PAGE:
P Wave Parameters and Indices: A Critical Appraisal of Clinical Utility, Challenges, and Future Research-A Consensus Document Endorsed by the International Society of Electrocardiology and the International Society for Holter and Noninvasive Electrocardiology


Lin Yee Chen, Lillehei Heart Institute & Cardiovascular Division, Department of Medicine, University of Minnesota Medical School, Minneapolis' MN (L.Y.C.).
Antonio Luiz Ribeiro, Centro de Telessaúde, Hospital das Clínicas, & Departamento de Clínica Médica, Faculdade de Medicina, Universidade Federal de Minas Gerais, Belo Horizonte, Brazil (A.L.P.R.).
Pyotr G. Platonov, Department of Cardiology, Clinical Sciences, Lund University, Lund' Sweden (P.G.P.).
Iwona Cygankiewicz, Department of Electrocardiology, Medical University of Lodz, Poland (I.C.).
Elsayed Z. Soliman, Institute of Global Health & Human Ecology, American University in Cairo, Cairo, Egypt (E.Z.S.).
Bulent Gorenek, Department of Cardiology, Eskişehir Osmangazi University, Eskisehir, Turkey (B.G.).
Takanori Ikeda, Department of Cardiovascular Medicine, Toho University Faculty of Medicine, Tokyo' Japan (T.I.).
Vassilios P. Vassilikos, Third Cardiology Department, Hippokrateio General Hospital, Medical School, Aristotle University of Thessaloniki, Greece (V.P.V.).
Jonathan S. Steinberg, Clinical Cardiovascular Research Center, Univ of Rochester School of Medicine & Dentistry, Rochester, NY (J.S.S.).
Niraj Varma, Cardiac Electrophysiology, Heart & Vascular Institute, Cleveland Clinic, Cleveland' OH (N.V.).
Antoni Bayés-de-Luna, Cardiovascular Research Foundation. Cardiovascular ICCC-Program, Research Institute Hospital de la Santa Creu i Sant Pau, IIB-Sant Pau, Barcelona, Spain (A.B.-d.-L.).
Adrian Baranchuk, Division of Cardiology, Kingston Health Science, Center, Queen's University, Kingston, Ontario, Canada (A.B.).

Fifth Author's Department

Institute of Global Health & Human Ecology

Document Type

Research Article

Publication Title

Circulation. Arrhythmia and electrophysiology

Publication Date





Atrial cardiomyopathy, characterized by abnormalities in atrial structure and function, is associated with increased risk of adverse cardiovascular and neurocognitive outcomes, independent of atrial fibrillation. There exists a critical unmet need for a clinical tool that is cost-effective, easy to use, and that can diagnose atrial cardiomyopathy. P wave parameters (PWPs) reflect underlying atrial structure, size, and electrical activation; alterations in these factors manifest as abnormalities in PWPs that can be readily ascertained from a standard 12-lead ECG and potentially be used to aid clinical decision-making. PWPs include P wave duration, interatrial block, P wave terminal force in V, P wave axis, P wave voltage, P wave area, and P wave dispersion. PWPs can be combined to yield an index (P wave index), such as the morphology-voltage-P-wave duration ECG risk score. Abnormal PWPs have been shown in population-based cohort studies to be independently associated with higher risks of atrial fibrillation, ischemic stroke, sudden cardiac death, and dementia. Additionally, PWPs, either individually or in combination (as a P wave index), have been reported to enhance prediction of atrial fibrillation or ischemic stroke. To facilitate translation of PWPs to routine clinical practice, additional work is needed to standardize measurement of PWPs (eg, via semiautomated or automated measurement), confirm their reliability and predictive value, leverage novel approaches (eg, wavelet analysis of P waves and machine learning algorithms), and finally, define the risk-benefit ratio of specific interventions in high-risk individuals. Our ultimate goal is to repurpose the ubiquitous 12-lead ECG to advance the study, diagnosis, and treatment of atrial cardiomyopathy, thus overcoming critical challenges in prevention of cardiovascular disease and dementia.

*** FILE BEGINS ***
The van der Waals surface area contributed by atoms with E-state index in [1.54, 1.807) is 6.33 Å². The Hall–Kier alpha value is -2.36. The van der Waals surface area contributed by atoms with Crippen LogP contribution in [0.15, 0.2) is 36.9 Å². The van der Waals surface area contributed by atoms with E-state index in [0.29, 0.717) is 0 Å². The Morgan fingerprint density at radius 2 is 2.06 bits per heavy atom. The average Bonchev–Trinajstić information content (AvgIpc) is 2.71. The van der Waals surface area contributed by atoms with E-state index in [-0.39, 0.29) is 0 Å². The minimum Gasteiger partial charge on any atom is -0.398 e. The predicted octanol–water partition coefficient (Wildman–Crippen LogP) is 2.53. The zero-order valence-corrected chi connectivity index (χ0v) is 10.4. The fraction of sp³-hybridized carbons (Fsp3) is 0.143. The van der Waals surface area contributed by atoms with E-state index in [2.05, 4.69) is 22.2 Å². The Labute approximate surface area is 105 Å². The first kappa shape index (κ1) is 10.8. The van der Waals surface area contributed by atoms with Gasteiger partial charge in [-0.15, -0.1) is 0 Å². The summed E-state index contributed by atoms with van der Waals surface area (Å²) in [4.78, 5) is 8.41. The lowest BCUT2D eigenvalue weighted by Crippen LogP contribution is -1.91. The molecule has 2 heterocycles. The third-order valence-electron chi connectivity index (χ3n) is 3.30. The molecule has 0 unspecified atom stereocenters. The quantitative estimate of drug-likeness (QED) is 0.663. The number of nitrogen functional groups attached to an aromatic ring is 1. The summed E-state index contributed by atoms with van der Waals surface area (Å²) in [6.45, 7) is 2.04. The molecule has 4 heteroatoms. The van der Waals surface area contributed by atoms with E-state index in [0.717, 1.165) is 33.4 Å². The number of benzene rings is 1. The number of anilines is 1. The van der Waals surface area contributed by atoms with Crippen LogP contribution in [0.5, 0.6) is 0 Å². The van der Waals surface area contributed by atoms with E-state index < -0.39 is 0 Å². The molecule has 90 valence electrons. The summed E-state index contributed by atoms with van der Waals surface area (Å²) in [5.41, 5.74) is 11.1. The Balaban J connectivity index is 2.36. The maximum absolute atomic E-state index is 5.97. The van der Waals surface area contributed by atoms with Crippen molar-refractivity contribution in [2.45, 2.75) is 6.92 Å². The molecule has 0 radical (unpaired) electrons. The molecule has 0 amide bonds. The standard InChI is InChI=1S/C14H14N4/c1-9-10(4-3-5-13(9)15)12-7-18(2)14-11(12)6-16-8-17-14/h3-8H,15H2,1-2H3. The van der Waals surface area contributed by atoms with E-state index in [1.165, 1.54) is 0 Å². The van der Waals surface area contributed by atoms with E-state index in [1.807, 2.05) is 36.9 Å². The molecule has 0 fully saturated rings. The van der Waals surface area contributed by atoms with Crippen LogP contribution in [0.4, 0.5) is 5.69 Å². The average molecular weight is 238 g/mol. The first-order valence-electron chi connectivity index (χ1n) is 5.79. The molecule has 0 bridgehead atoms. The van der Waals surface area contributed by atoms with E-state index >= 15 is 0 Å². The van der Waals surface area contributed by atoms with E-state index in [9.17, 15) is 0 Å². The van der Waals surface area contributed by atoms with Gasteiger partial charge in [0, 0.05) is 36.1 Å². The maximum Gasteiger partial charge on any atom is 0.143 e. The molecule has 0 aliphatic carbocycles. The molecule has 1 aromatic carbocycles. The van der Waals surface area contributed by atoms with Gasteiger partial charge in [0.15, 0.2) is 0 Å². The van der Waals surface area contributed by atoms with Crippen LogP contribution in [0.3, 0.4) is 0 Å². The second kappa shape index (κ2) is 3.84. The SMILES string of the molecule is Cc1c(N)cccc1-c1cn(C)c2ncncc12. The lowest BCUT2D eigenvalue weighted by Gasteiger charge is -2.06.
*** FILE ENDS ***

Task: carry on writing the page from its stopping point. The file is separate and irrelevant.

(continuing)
First Page


Last Page